My Favorite Place by Amber Stutzman, Age 11

This guest post was uncovered by our Past President, Charles Leik, who has an knack for finding enchanting things about barns.  It has been reprinted here by permission from the October 31, 2013 The Peoples Exchange, Shipshewana, IN and the author who lives on an nearby Indiana dairy farm.  Thanks for sharing your article with the NBA, Amber!


At home, I have a favorite place.  Our big creaky, old barn.

It has a mingling, musty, scent of aged wood, cows, grain, sweet alfalfa hay and scratchy old coiled rope.

The barn isn’t too quiet, but it isn’t too loud, either.  The barn swallows’ chirps, the young calves’ bawling, the little kittens’ meows, and the soft, whispering wind just outside join together in a perfect melody, and to me, the song of the outdoors is better than any choir or singing group anywhere.  But, in addition, the barn has a nice, peaceful silence, one that is just right, and relaxing.

The barn has plenty of space where you can just lay there for a while, just thinking, seeing and breathing in everything.  It has lots of spider webs, and warm sunlight pours onto the dusty floor through the holes in the creaky ancient wooden walls.

Sometimes I pack a little picnic lunch, and I’ll eat it in the haymow, sharing teeny bits of bread, or meat with the kittens that are sitting by my feet begging and they’ll start purring away like a little washing machine motor.

Inside the barn, an enormous pile of fresh grain fills the air with a pungent scent, that waves through the air filling every little nook and cranny.  Children can play in the big pile for hours at a time, having the time of their life all the while.  When they try to race up it, the grain crumples under their feet like sand, and every step they try to take up, they slide two steps down.  Then, on the way down, instead of bothering with the grain burying their feet with every step they take, they just flop down, and make their way down as if it was a slide.

The barn is a masterpiece.  There are very complicated patterns in the beams that are holding up the tall walls and high ceilings that are taller than a humongous old oak tree, like a puzzle, or a difficult crossword.

The barn was built so long ago that there aren’t any nails in the gigantically tall, wooden beams and poles.  Instead, there are wooden pegs in their place.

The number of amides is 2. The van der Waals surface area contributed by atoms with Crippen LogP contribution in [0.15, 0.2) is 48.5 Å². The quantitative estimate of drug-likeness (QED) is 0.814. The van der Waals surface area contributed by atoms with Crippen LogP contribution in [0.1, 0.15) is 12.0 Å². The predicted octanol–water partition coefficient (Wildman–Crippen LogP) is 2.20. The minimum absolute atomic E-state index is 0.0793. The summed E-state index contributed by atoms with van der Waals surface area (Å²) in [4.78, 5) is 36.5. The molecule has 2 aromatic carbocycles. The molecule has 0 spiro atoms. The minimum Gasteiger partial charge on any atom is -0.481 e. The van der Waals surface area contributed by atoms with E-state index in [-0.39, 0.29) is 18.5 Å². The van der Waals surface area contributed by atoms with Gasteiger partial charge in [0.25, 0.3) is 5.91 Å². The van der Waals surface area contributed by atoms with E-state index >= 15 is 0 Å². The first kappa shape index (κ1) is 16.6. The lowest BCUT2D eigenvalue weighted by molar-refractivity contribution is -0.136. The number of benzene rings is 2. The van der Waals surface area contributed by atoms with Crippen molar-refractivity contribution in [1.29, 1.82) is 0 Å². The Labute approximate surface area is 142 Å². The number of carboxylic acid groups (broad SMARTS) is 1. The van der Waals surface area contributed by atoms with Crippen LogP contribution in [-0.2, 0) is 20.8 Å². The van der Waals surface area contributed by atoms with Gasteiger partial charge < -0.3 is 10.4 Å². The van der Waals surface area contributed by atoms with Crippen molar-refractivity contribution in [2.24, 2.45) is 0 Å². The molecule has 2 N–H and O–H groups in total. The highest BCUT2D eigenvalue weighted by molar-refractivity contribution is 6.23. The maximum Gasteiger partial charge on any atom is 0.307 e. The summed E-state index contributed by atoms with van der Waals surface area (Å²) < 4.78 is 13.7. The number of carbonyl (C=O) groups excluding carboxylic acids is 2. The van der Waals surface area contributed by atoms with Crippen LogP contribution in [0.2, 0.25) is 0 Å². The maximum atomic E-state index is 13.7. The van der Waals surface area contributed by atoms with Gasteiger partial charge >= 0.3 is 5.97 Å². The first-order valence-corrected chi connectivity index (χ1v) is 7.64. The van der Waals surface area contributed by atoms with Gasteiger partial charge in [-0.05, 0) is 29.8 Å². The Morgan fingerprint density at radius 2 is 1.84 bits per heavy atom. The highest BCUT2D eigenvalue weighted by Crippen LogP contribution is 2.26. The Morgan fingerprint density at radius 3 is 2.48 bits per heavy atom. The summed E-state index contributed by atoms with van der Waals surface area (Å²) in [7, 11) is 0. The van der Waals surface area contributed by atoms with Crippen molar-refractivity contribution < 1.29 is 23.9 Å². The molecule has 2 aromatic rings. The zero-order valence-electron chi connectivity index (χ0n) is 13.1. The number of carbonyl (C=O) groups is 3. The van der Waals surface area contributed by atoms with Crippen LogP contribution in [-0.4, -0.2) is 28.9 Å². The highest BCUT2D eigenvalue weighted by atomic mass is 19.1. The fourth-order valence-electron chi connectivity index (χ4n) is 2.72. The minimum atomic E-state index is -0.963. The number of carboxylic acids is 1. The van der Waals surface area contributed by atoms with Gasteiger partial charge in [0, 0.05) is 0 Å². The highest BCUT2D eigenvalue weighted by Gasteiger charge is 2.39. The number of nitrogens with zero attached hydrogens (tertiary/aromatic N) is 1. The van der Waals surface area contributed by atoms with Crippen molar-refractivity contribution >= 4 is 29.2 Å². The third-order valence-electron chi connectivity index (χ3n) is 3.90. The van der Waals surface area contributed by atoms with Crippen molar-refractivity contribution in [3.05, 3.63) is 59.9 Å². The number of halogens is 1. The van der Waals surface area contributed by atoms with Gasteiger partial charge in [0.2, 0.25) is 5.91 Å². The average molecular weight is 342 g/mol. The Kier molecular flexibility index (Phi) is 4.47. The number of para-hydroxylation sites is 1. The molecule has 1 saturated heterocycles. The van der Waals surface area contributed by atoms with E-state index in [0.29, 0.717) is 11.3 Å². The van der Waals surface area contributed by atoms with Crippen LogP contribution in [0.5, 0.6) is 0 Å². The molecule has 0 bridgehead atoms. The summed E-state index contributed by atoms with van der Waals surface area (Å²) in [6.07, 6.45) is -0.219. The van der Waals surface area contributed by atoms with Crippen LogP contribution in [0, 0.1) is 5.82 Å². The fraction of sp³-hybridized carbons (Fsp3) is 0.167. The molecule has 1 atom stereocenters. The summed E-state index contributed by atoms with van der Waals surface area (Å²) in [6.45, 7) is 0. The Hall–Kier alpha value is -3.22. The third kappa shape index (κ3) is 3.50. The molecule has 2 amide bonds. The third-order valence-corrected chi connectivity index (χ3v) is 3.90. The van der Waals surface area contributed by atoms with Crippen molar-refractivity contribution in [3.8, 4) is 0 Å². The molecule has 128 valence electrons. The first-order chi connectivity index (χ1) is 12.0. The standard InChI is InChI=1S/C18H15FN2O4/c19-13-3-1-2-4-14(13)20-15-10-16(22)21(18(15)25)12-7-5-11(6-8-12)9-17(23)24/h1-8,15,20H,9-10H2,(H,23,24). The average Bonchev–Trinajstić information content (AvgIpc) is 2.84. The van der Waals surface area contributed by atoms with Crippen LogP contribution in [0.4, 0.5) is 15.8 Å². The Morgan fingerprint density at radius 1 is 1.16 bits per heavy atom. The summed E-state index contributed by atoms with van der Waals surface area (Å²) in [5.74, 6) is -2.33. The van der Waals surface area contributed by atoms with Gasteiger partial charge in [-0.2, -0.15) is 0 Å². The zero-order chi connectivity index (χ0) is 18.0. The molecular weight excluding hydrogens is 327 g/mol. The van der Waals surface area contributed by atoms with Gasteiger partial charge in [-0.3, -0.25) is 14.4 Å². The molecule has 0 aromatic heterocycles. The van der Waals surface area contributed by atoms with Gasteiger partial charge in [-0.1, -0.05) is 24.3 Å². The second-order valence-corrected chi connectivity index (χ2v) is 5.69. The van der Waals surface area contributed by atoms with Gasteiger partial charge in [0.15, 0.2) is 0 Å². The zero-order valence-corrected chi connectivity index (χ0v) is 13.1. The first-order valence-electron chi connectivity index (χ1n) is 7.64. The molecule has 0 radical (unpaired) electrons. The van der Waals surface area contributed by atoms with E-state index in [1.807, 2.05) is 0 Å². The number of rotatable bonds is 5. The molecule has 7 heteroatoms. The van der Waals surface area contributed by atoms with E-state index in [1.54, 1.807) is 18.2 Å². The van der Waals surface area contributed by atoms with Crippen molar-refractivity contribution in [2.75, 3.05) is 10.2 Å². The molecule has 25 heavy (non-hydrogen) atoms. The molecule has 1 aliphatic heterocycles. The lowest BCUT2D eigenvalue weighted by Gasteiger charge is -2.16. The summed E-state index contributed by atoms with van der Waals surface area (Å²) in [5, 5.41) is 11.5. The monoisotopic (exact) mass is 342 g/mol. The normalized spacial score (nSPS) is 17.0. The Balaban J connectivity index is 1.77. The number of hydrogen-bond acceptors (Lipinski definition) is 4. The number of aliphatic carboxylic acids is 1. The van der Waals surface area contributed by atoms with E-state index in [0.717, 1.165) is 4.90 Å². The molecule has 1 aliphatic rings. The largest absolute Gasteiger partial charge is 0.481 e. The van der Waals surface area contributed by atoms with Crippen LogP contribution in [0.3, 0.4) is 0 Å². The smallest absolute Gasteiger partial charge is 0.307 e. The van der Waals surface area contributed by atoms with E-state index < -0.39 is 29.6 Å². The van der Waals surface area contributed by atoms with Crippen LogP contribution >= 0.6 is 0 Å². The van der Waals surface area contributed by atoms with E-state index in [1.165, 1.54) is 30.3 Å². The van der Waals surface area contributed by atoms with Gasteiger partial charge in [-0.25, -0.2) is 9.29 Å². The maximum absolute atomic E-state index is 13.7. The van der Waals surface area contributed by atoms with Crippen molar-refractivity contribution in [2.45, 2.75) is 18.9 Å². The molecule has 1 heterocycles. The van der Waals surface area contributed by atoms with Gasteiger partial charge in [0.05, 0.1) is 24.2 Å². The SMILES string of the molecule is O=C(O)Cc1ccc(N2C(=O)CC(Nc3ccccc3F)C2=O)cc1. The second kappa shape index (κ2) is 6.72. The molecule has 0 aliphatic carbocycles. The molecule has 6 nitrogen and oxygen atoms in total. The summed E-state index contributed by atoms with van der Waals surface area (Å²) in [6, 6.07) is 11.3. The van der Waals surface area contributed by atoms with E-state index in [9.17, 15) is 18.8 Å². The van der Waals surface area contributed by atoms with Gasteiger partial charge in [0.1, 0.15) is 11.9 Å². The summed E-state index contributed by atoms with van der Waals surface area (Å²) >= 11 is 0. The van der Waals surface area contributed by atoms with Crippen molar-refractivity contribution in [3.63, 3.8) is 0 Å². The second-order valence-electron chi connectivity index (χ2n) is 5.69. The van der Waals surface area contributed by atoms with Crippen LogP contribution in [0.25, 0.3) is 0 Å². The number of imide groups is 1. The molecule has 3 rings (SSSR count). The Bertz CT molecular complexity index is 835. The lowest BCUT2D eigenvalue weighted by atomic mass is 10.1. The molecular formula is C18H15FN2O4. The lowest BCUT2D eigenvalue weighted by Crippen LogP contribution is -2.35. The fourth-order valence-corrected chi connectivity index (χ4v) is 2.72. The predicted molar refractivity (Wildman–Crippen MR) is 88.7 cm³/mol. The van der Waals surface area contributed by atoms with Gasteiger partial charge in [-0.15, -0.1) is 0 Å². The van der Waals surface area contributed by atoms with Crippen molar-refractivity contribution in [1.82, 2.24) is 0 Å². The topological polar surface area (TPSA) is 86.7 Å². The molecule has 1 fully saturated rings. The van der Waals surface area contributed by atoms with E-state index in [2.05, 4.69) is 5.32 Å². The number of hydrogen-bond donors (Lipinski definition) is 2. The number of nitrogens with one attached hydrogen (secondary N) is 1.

In the barn, square bales of luscious green hay stand, piled all the way up to the high roof.  They fill the air with a sweet scent.  The bales are scratchy, and give you splinters if you climb them.

The floorboards in the barn croak and moan, creak and groan under my feet as I walk across them.  They are wooden and dusty and covered with wheat, and straw, and hay, and grain.  Without them, I would not be able to go up into the hayloft.  The planks are an important piece of the barn.

In the barn, we have lots of scratchy, stale rope.  In the “olden days” it was used to swing loose hay across the barn.  Now, you can use it to swing yourself across the barn!  You grab it, climb up a couple of straw bales, and jump.  You swing way to the other side of the barn, then back again, on and on, until the big swing across the barn dwindles down to a little swing for a few feet.  Then you jump off, and start all over again, until you get tired, and you think that you are done swinging for the day.

The steel cow stanchions stand vacant, empty, spider webby, and dusty like an old abandoned lot.  When you turn the old, almost antique latches, they click and then go “eeeeeee”.  The metal is always cool to the touch, even in the middle of the hottest summer.

The wooden calf stalls beside the stanchions are all full of young, bawling calves.  The pens are stained with manure from calves of the past.  Straw and sawdust, litter the cement floor, and the ground is dusty from the sawdust.

In the barn, silky spider webs hang thick.  They are sticky, heavy, tangles of strong, webby, stringy lines.  If you walk into them, they stick to your face, and if you try to pull them off, they cling to your finger like super glue.  Spider webs make the barn look cozy.

In the barn the ceilings are tall.  The filtered yellow plastic covering little of the roof lets in a few warm rays of summer.  The rest of the roof is covered with aged rusty metal.  When it rains, the drops leak through the many gaps and holes in the ceiling.  Without the roof, the barn would be incomplete.

On the outside of the barn, there is a big cement hill leading to the haymow.  The old splintery, wooden handrails at the sides are all falling off.  The cement is dirty, weathered, and covered with patches of grass, weeds, and manure.  The hill is hollow in the middle where we park our dirty smelly old manure spreader.

On the upper outside of the barn near the roof, there are white plastic letters that spell “THE OLD HOMESTEAD”.  The letters are clean, and whenever one of them falls down or gets damaged, we replace them.  They are the pride of the barn.

The barn is nice and warm in the winter, and nice and cool in the summer.  It blocks out the harsh winter winds, but lets in the summer breezes.  The barn is absolutely huge, but not empty.

The barn is a sleepy haven for the animals.  It is musty, dirty, and almost ancient, but they don’t seem to care.  They like the barn just the way it is, and so do I.

On the outside, the old peeling red paint on the barn is just enough for you to feel like you have been inside it about a million times, and that you have known it all your life.  The barn is already over a hundred years old, and still, the rough weathered, sturdy wood stoutly, stands tall.  The barn is my most favorite place in the world.

At home, I have a favorite place.  Our big, creaky, old barn.



In Madison, New Hampshire – A Tour of 100 Year Old Barns

view from Joy Farm

View of Joy Farm

This post comes from our barn-loving friends in Madison, NH.  This is the first year of their barn tour, but it will certainly not be their last!  What a great event!